3. Had the landlord done so, it would have recognised that the resident’s rent was covered in full by housing benefit and no rent payment was received from the resident herself and to query how such a credit had arisen. That should have alerted the landlord to the fact that there was something wrong and to question how it could refund over four thousand pounds to a resident who has not paid any rent herself. That in turn should have led to some investigation as to why the rent account was in credit. Had the landlord done basic checks before making the refund, it would likely have realised that the rent amount had not been entered correctly on to its system and therefore that the rent statement was not accurate.
  4. In relation to the failures identified, the Ombudsman’s role is to consider whether the redress offered by the landlord put things right and resolved the complainant’s complaint satisfactorily in the circumstances. In considering this the Ombudsman takes into account whether the landlord’s offer of redress was in line with the Ombudsman’s Dispute Resolution Principles: Be Fair, Put Things Right and Learn from Outcomes as well as our own guidance on remedies.
  5. In this case, the landlord contacted the resident as soon as it became aware of its mistake (which was within two weeks – paragraph 17). It also apologised for any distress and inconvenience caused to her (paragraph 19).
  6. It was reasonable for the landlord to ask the resident to pay the monies back, as she has an obligation to pay rent (whether or not it is covered in part, or in full by housing benefit) as set out in the tenancy agreement. Accordingly, the landlord’s decision not to reduce the amount of money to be repaid was reasonable. The landlord has also offered reasonable repayment terms to the resident which, should she adhere to them, should avoid legal action being taken against her.
  7. The action taken by the landlord is reasonable redress for its errors; financial compensation is not appropriate here as it would be reasonable for the landlord to credit any compensation to the rent account.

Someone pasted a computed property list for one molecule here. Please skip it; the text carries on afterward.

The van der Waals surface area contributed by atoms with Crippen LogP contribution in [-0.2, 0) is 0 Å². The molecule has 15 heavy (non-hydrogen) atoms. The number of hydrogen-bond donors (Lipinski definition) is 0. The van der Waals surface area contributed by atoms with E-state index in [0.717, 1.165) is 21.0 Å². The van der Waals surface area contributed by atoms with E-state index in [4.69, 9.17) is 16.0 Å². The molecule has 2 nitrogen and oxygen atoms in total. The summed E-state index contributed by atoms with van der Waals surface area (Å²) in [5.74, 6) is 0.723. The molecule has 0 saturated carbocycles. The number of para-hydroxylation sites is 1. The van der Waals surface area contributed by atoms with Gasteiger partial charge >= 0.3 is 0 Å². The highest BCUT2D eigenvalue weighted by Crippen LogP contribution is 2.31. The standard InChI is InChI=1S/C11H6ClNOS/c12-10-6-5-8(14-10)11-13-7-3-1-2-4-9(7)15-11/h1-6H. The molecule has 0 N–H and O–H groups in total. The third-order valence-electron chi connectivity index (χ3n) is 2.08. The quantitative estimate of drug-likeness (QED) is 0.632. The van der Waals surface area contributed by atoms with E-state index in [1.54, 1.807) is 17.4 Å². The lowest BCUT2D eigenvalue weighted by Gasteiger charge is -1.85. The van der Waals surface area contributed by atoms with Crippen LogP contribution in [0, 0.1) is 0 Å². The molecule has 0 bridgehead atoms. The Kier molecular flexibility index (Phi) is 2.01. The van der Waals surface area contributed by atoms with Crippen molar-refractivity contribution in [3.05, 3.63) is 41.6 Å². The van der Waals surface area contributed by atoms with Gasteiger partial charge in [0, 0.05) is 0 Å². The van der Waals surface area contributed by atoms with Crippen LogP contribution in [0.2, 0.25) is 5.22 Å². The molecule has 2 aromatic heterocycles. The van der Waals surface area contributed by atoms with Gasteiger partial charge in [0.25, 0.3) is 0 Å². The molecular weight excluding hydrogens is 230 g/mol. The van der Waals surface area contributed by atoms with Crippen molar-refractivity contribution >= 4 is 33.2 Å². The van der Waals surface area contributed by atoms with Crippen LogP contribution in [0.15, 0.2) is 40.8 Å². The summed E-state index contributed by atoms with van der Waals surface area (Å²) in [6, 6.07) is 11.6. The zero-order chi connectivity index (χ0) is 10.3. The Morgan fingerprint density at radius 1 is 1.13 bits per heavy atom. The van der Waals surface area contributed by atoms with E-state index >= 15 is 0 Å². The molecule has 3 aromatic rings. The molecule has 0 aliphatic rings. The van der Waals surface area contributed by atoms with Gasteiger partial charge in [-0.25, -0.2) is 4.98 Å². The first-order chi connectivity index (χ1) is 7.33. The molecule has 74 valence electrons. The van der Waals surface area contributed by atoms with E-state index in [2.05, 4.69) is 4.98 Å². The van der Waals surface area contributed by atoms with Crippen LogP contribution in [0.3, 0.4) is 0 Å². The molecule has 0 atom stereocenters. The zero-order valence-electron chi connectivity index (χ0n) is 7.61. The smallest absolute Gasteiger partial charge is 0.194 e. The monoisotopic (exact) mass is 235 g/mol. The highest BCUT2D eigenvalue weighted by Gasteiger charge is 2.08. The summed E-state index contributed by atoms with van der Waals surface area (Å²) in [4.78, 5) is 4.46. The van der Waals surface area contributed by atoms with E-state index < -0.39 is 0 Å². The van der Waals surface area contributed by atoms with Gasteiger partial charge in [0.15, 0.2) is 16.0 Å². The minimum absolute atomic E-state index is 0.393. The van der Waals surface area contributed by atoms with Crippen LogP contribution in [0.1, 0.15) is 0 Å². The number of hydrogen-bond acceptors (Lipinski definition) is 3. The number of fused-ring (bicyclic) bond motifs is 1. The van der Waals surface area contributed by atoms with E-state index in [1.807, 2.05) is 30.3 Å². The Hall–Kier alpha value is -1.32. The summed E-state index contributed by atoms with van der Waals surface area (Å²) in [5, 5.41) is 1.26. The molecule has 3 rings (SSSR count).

8. As of June 2020, the rent statement showed the rent due of £125.87 a week, which suggests that the rent has not been corrected. I have made a recommendation with respect to the rent account, below.

Determination (decision)

  1. In accordance with paragraph 55 (b) of the Housing Ombudsman Scheme, the Ombudsman considers that the landlord has made redress to the resident which resolves the complaint with respect to its administration of the rent account and its subsequent decision to recover a refund made in error.


  1. There was clearly a failure by the landlord in its administration of the rent account and in giving a refund to the resident that was not due. It has apologised for any inconvenience and distress caused to the resident and has offered reasonable repayment terms for the rent that was refunded in error. The Ombudsman considers that the action taken by the landlord was reasonable and proportionate. 


  1. It is recommended that the landlord takes the following action:
    1. Carry out an exercise to ensure that the figures on the resident’s rent account are correct and write to the resident and representative with the outcome of that exercise.
    2. If appropriate, liaise with the local authority or the Department of Work and Pensions with regards to the resident’s housing benefit (which is now paid as part of Universal Credit). 
    3. Take steps to reassure itself that the errors in setting up this rent account were a one-off and this is not a systemic problem.
    4. Undertake staff training in the administration of rent accounts so that mistakes made in this case do not re-occur.